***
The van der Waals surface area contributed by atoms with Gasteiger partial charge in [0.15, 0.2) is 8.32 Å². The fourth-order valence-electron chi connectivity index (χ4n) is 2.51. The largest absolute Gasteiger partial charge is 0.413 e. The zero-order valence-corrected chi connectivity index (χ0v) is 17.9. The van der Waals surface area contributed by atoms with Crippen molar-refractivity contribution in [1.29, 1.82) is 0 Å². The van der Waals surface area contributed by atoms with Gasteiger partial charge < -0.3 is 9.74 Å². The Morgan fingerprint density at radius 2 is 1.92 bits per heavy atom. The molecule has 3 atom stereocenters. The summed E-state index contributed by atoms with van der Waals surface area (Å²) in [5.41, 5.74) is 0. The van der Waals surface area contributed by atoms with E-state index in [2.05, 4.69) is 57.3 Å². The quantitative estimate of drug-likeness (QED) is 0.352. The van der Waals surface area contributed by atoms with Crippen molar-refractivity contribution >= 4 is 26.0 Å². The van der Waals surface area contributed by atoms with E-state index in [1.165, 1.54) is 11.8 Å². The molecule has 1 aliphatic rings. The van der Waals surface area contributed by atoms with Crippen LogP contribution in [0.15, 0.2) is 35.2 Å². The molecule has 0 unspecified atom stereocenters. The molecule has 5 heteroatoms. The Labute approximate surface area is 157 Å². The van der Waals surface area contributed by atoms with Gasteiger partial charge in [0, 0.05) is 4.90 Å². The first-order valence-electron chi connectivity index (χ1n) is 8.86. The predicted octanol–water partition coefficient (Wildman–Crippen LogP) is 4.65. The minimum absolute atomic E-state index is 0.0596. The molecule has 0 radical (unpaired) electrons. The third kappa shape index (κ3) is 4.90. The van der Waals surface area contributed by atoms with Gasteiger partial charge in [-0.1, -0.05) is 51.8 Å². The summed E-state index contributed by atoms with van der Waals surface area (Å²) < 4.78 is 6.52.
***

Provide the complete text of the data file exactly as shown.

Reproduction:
The van der Waals surface area contributed by atoms with Gasteiger partial charge in [0.15, 0.2) is 8.32 Å². The fourth-order valence-electron chi connectivity index (χ4n) is 2.51. The largest absolute Gasteiger partial charge is 0.413 e. The zero-order valence-corrected chi connectivity index (χ0v) is 17.9. The van der Waals surface area contributed by atoms with Crippen molar-refractivity contribution in [1.29, 1.82) is 0 Å². The van der Waals surface area contributed by atoms with Gasteiger partial charge < -0.3 is 9.74 Å². The Morgan fingerprint density at radius 2 is 1.92 bits per heavy atom. The molecule has 3 atom stereocenters. The summed E-state index contributed by atoms with van der Waals surface area (Å²) in [5.41, 5.74) is 0. The van der Waals surface area contributed by atoms with E-state index in [2.05, 4.69) is 57.3 Å². The quantitative estimate of drug-likeness (QED) is 0.352. The van der Waals surface area contributed by atoms with Crippen molar-refractivity contribution >= 4 is 26.0 Å². The van der Waals surface area contributed by atoms with E-state index in [1.165, 1.54) is 11.8 Å². The molecule has 1 aliphatic rings. The van der Waals surface area contributed by atoms with Crippen LogP contribution in [0.15, 0.2) is 35.2 Å². The molecule has 0 unspecified atom stereocenters. The molecule has 5 heteroatoms. The Labute approximate surface area is 157 Å². The van der Waals surface area contributed by atoms with Gasteiger partial charge in [0, 0.05) is 4.90 Å². The first-order valence-electron chi connectivity index (χ1n) is 8.86. The predicted octanol–water partition coefficient (Wildman–Crippen LogP) is 4.65. The minimum absolute atomic E-state index is 0.0596. The molecule has 0 radical (unpaired) electrons. The third kappa shape index (κ3) is 4.90. The van der Waals surface area contributed by atoms with Gasteiger partial charge in [-0.1, -0.05) is 51.8 Å². The summed E-state index contributed by atoms with van der Waals surface area (Å²) < 4.78 is 6.52.